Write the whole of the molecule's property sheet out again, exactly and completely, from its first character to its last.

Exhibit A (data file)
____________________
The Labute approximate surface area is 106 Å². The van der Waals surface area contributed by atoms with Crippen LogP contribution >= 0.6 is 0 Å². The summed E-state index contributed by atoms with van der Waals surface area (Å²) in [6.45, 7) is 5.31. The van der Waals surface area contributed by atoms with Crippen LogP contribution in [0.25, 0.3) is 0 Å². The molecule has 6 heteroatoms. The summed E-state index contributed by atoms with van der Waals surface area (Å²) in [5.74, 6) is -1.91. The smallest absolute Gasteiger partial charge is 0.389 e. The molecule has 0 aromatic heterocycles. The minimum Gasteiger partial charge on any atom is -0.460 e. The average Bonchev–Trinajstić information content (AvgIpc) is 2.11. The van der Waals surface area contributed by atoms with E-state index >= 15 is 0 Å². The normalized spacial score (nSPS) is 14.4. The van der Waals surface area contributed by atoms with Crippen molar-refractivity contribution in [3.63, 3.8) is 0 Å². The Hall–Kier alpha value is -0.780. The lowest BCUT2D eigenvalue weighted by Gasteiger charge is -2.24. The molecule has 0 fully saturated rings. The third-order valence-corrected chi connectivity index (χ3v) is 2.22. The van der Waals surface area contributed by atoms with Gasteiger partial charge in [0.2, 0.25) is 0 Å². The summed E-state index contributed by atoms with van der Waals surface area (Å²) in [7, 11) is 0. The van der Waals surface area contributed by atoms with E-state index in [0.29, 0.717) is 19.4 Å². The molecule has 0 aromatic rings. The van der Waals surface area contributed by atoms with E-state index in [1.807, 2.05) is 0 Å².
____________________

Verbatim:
The Labute approximate surface area is 106 Å². The van der Waals surface area contributed by atoms with Crippen LogP contribution >= 0.6 is 0 Å². The summed E-state index contributed by atoms with van der Waals surface area (Å²) in [6.45, 7) is 5.31. The van der Waals surface area contributed by atoms with Crippen LogP contribution in [0.25, 0.3) is 0 Å². The molecule has 6 heteroatoms. The summed E-state index contributed by atoms with van der Waals surface area (Å²) in [5.74, 6) is -1.91. The smallest absolute Gasteiger partial charge is 0.389 e. The molecule has 0 aromatic heterocycles. The minimum Gasteiger partial charge on any atom is -0.460 e. The average Bonchev–Trinajstić information content (AvgIpc) is 2.11. The van der Waals surface area contributed by atoms with E-state index >= 15 is 0 Å². The normalized spacial score (nSPS) is 14.4. The van der Waals surface area contributed by atoms with Crippen molar-refractivity contribution in [3.63, 3.8) is 0 Å². The Hall–Kier alpha value is -0.780. The lowest BCUT2D eigenvalue weighted by Gasteiger charge is -2.24. The molecule has 0 fully saturated rings. The third-order valence-corrected chi connectivity index (χ3v) is 2.22. The van der Waals surface area contributed by atoms with Gasteiger partial charge in [0.2, 0.25) is 0 Å². The summed E-state index contributed by atoms with van der Waals surface area (Å²) in [7, 11) is 0. The van der Waals surface area contributed by atoms with E-state index in [0.29, 0.717) is 19.4 Å². The molecule has 0 aromatic rings. The van der Waals surface area contributed by atoms with E-state index in [1.807, 2.05) is 0 Å².